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Strong wind storm reportedly kills one, knocks out power for thousands of Puget Sound homes

Strong wind gusts whipped through the Puget Sound area and down the coast Tuesday, snapping branches and taking down utility poles, and reportedly killing one person and wiping out power for thousands of homes.

Wind gusts ranged from 30 to 40 mph throughout most of the region, with peak gusts at 48 mph in Seattle, said meteorologist Matthew Cullen of the National Weather Service Seattle. The wind storm came from a very strong low-pressure system that moved into northern Vancouver Island in British Columbia earlier Tuesday, combined with a front that extended across the region, he said.

Friday Harbor also saw 48 mph winds, while Olympia and Quillayute hit 45 to 46 mph gusts.

“It was pretty consistent up and down the coast,” Cullen said.

The person who died during the windstorm was clearing out a driveway on the Key Peninsula when a tree fell on them, Key Peninsula Fire spokeswoman Anne Nesbit told Q13 News Tuesday. No further information was immediately available.

Puget Sound Energy had responded to more than 77,000 outages by 2:30 p.m. Tuesday, caused primarily by tree branches blown into power lines, the utility service said. Seattle City Light reported more than 14,000 outages in southeast Seattle, northwest Seattle and Shoreline on Tuesday afternoon, though most had been restored by the evening.

State transportation officials also shut down several highways — including Highway 162 near Orting, Highway 121 in Tumwater and Highway 167 near Tacoma — Tuesday to clear away downed power lines and debris, the state Department of Transportation said on Twitter.

Cullen said the gusts were expected to continue to wind down as Tuesday night progressed and stay calmer on Wednesday.

Some showers are expected with a light breeze Wednesday, while Thursday should stay mostly dry with some morning clouds that are expected to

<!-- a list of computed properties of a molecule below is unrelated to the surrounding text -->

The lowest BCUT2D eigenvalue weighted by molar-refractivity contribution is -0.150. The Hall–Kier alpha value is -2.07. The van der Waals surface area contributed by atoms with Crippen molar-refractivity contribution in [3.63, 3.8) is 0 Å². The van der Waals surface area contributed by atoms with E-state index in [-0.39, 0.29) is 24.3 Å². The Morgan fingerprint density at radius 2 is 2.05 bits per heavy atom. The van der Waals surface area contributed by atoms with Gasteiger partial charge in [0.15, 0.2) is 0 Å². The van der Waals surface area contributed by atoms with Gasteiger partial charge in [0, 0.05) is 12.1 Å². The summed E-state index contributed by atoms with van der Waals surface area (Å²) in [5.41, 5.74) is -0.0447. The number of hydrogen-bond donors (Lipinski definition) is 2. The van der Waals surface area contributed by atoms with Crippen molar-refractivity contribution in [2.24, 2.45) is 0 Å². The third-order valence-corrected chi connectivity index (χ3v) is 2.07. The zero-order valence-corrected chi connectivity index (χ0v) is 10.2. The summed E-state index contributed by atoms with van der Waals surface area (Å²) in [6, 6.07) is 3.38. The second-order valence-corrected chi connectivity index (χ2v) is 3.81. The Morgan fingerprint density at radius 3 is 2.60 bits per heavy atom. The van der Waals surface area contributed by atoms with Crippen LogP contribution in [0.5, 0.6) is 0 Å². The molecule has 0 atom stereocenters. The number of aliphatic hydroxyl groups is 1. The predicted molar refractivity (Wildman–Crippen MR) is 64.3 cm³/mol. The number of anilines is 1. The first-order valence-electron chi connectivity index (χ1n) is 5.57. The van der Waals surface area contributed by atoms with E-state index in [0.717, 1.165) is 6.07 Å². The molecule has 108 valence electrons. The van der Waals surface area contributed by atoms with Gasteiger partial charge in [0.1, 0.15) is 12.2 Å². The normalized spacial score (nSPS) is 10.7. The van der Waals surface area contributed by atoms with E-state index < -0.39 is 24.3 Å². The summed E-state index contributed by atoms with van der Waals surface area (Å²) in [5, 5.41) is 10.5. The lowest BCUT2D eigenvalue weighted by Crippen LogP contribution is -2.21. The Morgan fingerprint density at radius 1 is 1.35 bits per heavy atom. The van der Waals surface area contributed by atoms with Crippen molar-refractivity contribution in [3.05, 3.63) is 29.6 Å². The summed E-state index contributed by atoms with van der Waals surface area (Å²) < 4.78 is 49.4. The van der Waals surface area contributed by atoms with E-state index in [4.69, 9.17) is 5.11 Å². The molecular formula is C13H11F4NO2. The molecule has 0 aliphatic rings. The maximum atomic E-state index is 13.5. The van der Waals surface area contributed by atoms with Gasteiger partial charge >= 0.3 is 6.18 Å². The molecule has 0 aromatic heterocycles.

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Renovation can be a sound strategy for smart investors

Renovation can increase the value of your property investments

By: Nesa Rahmat/

Image credit: Grant McLean/Flickr

Getting ahead in real estate investments is not just about buying properties – the most strategic move for you may be to improve the value of a property you already own, even your home. If you are happy where you are, renovation can be a sound financial strategy. When you renovate your own home, you win twice – once when you enjoy the benefits of a better home, and once again when you sell the home.

When it comes to resale value, however, not all renovations are created equal.

Let’s look at an example. Suppose you live in a landed property and fancy a hot tub on your back deck, and decide to invest $10,000 or so. Will that add $10,000 to the value of your home? Likely not. The truth is, not everybody wants a hot tub. In fact, somebody bidding on your home might not want to bother with the maintenance, and may be inclined to get rid of it. Their bid, therefore, will not take your investment into account – it might even be seen as a negative.

The lesson here is that when you’re prioritising your renovation, make sure you consider which ones add the most value to your home.

Here are some guidelines for renovations:

  • Chose improvements that are most popular with prospective buyers. Kitchens and bathrooms are at the top of the hit list according to statistics gathered by several agencies.
  • Keep your home in top shape. Homes that are not looked after deteriorate rapidly in value. For private landed properties, a leaky roof, for example, can cause damage to your hardwood floors. Siding that is in bad shape can lead to animals and other pests getting into
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